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"The brave men, living and dead, who struggled here, have consecrated it, far above our poor power to add or detract."
Lightning
Glasgow  UK
Posts: 802
Joined: 2005
Decisive battles
11/30/2020 11:06:50 AM
Quote:
Hi

How about the Battle of Tenochtitlan of 1521, if the Spaniard Cortes had lost against the Aztec leader, any future Spanish force would not have been treated as the return of the 'Feathered Serpent' and they would also unlikely to get local allies as Cortes had. Would the history of European colonization in Mesoamerica have been rather different.

Mike


Superb shout, Mike. I've often wondered if the native peoples of South America had managed some form of alliance a la Ariminius whether they could have at least tipped the scales of power a little more in their direction during the colonial period? Imagine a world where the Aztecs had not fallen and developed into a western hemisphere civilisation that interacted with the Europeans on equal terms?

Cheers,

Colin
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"There is no course open to us but to fight it out. Every position must be held to the last man: there must be no retirement. With our backs to the wall and believing in the justice of our cause, each one of us must fight to the end."
Lightning
Glasgow  UK
Posts: 802
Joined: 2005
Decisive battles
11/30/2020 11:08:19 AM
Quote:
Gentlemen,

Please allow me to submit the following for your consideration:

The Battle of Adrianople, August 9, 378, (also refered to the Battle of Hadrianopolis) was fought between a Roman army led by the Eastern Roman Emperor Valens and Gothic rebels led by Fritigern. The battle took place in the vicinity of Adrianople, in the Roman province of Thracia (modern Edirne in European Turkey). It ended with an overwhelming victory for the Goths and the death of Emperor Valens. The battle is often considered the beginning of the end of the Western Roman Empire which will fall in the 5th century.


Hi John,

Another good shout. The irony is it was the Eastern Roman army that was destroyed, with the Western army only ten days march away. Had Valens waited (as ws planned) for Gratian's forces to arrive, they would have had an overwhelming superiority in numbers to force the Goths to submit. Another of the great 'what-ifs' of history.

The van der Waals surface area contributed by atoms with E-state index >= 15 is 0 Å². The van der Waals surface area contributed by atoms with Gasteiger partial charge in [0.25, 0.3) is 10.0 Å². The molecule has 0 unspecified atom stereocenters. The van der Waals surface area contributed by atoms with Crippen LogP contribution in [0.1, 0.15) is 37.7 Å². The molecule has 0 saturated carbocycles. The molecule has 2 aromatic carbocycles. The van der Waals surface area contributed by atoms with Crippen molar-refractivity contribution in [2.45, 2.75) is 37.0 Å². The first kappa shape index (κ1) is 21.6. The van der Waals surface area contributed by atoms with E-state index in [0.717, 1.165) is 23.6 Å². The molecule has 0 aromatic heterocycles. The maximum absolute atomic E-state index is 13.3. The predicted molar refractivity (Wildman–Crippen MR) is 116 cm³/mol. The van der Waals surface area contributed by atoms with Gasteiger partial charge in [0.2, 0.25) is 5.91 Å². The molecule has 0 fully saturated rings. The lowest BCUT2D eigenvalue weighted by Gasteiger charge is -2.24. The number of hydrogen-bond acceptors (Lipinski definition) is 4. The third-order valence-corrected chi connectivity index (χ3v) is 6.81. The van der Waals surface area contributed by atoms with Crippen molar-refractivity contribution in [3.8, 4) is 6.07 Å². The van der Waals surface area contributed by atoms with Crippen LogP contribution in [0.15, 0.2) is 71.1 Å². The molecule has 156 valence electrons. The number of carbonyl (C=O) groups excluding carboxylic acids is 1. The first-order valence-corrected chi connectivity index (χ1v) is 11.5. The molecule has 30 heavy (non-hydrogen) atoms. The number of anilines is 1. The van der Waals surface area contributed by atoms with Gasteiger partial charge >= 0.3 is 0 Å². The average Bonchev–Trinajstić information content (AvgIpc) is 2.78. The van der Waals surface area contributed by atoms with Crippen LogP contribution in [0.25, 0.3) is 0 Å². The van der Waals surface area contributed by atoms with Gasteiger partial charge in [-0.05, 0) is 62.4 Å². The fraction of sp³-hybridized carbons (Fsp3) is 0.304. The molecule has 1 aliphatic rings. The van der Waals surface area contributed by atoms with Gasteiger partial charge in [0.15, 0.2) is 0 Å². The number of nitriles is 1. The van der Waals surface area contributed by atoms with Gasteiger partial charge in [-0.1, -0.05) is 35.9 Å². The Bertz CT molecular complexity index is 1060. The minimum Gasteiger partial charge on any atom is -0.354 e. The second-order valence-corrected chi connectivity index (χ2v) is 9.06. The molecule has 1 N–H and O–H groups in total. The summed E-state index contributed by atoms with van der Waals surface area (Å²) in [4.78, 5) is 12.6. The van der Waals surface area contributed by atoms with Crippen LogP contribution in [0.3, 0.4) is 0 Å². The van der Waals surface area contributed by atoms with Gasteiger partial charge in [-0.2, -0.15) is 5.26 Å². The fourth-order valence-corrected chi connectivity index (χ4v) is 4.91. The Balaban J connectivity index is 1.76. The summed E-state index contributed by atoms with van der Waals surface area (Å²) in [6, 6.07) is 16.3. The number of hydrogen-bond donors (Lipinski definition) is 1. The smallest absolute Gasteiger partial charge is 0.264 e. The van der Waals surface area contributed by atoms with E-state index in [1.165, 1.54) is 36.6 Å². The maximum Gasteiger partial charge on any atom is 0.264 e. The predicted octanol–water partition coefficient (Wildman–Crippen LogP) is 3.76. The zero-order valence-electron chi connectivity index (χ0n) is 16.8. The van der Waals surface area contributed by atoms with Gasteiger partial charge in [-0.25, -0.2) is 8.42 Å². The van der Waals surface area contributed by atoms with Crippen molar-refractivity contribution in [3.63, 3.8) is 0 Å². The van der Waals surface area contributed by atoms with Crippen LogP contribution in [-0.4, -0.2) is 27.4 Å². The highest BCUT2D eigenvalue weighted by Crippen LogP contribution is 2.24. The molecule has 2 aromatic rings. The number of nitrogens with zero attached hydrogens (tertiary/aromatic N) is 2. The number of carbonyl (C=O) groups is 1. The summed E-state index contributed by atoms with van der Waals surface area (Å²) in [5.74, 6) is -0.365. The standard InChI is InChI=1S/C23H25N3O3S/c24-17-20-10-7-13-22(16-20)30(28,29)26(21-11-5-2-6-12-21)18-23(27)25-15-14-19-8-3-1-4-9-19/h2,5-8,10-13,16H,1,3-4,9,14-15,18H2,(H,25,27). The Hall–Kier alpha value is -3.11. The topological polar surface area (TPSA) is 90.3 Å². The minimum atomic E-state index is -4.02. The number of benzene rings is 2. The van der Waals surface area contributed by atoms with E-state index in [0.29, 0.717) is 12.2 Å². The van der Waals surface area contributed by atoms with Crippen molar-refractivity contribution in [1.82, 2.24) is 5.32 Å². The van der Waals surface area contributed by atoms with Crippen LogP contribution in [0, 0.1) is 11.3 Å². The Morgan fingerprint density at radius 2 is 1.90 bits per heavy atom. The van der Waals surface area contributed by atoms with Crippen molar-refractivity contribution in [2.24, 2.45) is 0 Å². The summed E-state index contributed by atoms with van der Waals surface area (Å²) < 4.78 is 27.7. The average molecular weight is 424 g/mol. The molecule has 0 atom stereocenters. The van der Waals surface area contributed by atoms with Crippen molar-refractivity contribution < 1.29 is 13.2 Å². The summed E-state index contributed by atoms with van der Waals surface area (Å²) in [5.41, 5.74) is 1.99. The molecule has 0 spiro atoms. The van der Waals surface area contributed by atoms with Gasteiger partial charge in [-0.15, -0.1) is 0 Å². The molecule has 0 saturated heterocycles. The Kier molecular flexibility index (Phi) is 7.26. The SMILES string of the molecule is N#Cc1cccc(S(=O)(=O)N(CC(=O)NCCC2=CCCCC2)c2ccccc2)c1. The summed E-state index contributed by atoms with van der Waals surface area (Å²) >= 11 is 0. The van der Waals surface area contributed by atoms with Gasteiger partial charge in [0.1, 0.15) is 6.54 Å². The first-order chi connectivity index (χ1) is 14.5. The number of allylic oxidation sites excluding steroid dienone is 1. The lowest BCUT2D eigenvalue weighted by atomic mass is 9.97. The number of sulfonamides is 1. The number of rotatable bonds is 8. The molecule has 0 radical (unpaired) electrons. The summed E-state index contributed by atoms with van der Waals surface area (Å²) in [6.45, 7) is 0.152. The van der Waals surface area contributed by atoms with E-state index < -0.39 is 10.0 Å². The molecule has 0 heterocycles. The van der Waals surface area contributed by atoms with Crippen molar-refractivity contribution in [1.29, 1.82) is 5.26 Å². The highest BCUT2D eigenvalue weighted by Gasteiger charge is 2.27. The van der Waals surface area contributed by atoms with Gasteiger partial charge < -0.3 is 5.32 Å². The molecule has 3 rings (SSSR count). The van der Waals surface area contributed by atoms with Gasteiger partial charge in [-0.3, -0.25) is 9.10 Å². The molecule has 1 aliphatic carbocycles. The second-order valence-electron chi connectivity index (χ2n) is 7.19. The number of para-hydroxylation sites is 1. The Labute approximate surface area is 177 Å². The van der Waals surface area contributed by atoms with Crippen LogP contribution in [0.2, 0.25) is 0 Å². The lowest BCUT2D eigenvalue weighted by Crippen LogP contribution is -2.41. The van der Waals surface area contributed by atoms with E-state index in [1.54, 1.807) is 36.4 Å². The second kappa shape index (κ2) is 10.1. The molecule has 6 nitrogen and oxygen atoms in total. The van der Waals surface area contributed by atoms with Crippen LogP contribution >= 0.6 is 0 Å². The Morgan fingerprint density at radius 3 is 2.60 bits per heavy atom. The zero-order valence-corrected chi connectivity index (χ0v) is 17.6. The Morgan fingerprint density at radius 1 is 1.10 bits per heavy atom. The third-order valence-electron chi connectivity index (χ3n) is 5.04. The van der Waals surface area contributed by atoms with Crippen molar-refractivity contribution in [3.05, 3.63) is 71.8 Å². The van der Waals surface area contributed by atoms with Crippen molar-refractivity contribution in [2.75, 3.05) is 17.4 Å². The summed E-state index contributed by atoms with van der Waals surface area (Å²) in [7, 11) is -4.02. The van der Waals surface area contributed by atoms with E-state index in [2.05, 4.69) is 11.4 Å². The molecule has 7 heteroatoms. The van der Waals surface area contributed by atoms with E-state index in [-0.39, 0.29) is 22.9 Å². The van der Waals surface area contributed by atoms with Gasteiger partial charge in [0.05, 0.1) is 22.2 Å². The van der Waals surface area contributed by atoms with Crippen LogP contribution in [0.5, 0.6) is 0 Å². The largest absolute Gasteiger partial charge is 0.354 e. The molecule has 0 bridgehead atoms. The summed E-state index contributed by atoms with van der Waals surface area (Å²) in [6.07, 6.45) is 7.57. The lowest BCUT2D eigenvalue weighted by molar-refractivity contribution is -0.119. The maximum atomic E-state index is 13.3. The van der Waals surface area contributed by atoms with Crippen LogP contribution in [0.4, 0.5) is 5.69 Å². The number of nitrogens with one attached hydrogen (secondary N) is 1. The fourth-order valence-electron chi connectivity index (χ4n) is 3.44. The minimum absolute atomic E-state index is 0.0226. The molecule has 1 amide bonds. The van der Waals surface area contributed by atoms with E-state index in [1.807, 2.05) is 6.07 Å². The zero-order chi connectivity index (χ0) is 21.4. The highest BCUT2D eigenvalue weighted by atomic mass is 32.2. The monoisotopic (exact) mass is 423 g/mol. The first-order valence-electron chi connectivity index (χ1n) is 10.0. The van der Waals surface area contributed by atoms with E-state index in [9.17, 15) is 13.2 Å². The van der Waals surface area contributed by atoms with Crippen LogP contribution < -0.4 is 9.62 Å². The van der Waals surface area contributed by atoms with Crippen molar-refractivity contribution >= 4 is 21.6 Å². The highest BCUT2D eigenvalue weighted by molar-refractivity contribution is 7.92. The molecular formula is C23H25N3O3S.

Cheers,

Colin
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"There is no course open to us but to fight it out. Every position must be held to the last man: there must be no retirement. With our backs to the wall and believing in the justice of our cause, each one of us must fight to the end."
mikecmaps
CAMARILLO CA USA
Posts: 125
Joined: 2020
Decisive battles
1/10/2021 6:14:43 PM
Decisive battles
Posted on: 11/16/2020
Lighting,Glasgow & group,
Although some modern historians may disagree . . .
Tours/Poitiers 732 (IMHO) ranks as most important battle in Europe upto about 1600’s
“The first decisive victory of a Western European Christian army over a Muslim power”
“there would have been no Charlemagne, no Holy Roman Empire or Papal States
all these depended upon Charles's containment of Islam from expanding into Europe”
Muslim victory at Tours may have extended Islam from the Pyrenees to the Vistula.

But I also like very much what MikeMeech said.

“Battle of Tenochtitlan of 1521, if the Spaniard Cortes had lost against the Aztec leader, any future Spanish force” Although difficult to imagine, had European occupation/colonization been defeated or delayed, a decisive turning point may have occurred.
Thanks,
Mikecmaps
Lightning
Glasgow  UK
Posts: 802
Joined: 2005
Decisive battles
1/12/2021 12:33:53 PM
Hi Mike,

Tours/Poitiers was undoubtedly a hugely important battle, and I would agree in your assessment that it was world-changing. There are some historians who suggest that the Islamic expansion was naturally slowing down, but I see no reason to believe that it would have done so. After all, the conquest had ranged from Persia to Spain; what's another thousand miles or so north?

Charles Martel, and in particular the manner of his army's performance, had a steel about them that hadn't been in resistance of the Islamic invasion up until then. The Visigoths in Spain and Byzantines across Africa and the Levant fought valiantly, but were facing down an enemy whose zeal was as powerful as their highly light cavalry. The Franks had a similar zeal and, crucially, had the training and morale to fight as a highly compact heavy infantry force to withstand the Muslim cavalry charges.

Cheers,

Colin
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"There is no course open to us but to fight it out. Every position must be held to the last man: there must be no retirement. With our backs to the wall and believing in the justice of our cause, each one of us must fight to the end."